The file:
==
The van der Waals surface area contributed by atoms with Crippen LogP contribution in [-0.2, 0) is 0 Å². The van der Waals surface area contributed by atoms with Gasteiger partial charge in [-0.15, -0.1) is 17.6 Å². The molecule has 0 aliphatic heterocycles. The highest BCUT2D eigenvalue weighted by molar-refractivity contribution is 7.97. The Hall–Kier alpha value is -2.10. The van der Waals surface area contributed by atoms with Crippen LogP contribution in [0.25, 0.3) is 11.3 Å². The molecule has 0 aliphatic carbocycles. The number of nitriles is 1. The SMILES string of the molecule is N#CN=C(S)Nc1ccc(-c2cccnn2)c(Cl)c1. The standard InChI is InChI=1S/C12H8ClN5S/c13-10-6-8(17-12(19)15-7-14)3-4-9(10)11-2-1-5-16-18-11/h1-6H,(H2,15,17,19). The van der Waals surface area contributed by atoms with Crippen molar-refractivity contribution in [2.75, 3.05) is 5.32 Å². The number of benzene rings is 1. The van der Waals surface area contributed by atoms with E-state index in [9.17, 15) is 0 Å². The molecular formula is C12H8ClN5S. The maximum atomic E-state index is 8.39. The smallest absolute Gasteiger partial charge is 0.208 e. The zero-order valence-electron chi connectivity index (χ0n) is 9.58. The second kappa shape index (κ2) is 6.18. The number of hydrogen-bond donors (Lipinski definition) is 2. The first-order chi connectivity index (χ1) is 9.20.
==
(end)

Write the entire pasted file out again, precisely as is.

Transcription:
The van der Waals surface area contributed by atoms with Crippen LogP contribution in [-0.2, 0) is 0 Å². The van der Waals surface area contributed by atoms with Gasteiger partial charge in [-0.15, -0.1) is 17.6 Å². The molecule has 0 aliphatic heterocycles. The highest BCUT2D eigenvalue weighted by molar-refractivity contribution is 7.97. The Hall–Kier alpha value is -2.10. The van der Waals surface area contributed by atoms with Crippen LogP contribution in [0.25, 0.3) is 11.3 Å². The molecule has 0 aliphatic carbocycles. The number of nitriles is 1. The SMILES string of the molecule is N#CN=C(S)Nc1ccc(-c2cccnn2)c(Cl)c1. The standard InChI is InChI=1S/C12H8ClN5S/c13-10-6-8(17-12(19)15-7-14)3-4-9(10)11-2-1-5-16-18-11/h1-6H,(H2,15,17,19). The van der Waals surface area contributed by atoms with Crippen molar-refractivity contribution in [2.75, 3.05) is 5.32 Å². The number of benzene rings is 1. The van der Waals surface area contributed by atoms with E-state index in [9.17, 15) is 0 Å². The molecular formula is C12H8ClN5S. The maximum atomic E-state index is 8.39. The smallest absolute Gasteiger partial charge is 0.208 e. The zero-order valence-electron chi connectivity index (χ0n) is 9.58. The second kappa shape index (κ2) is 6.18. The number of hydrogen-bond donors (Lipinski definition) is 2. The first-order chi connectivity index (χ1) is 9.20.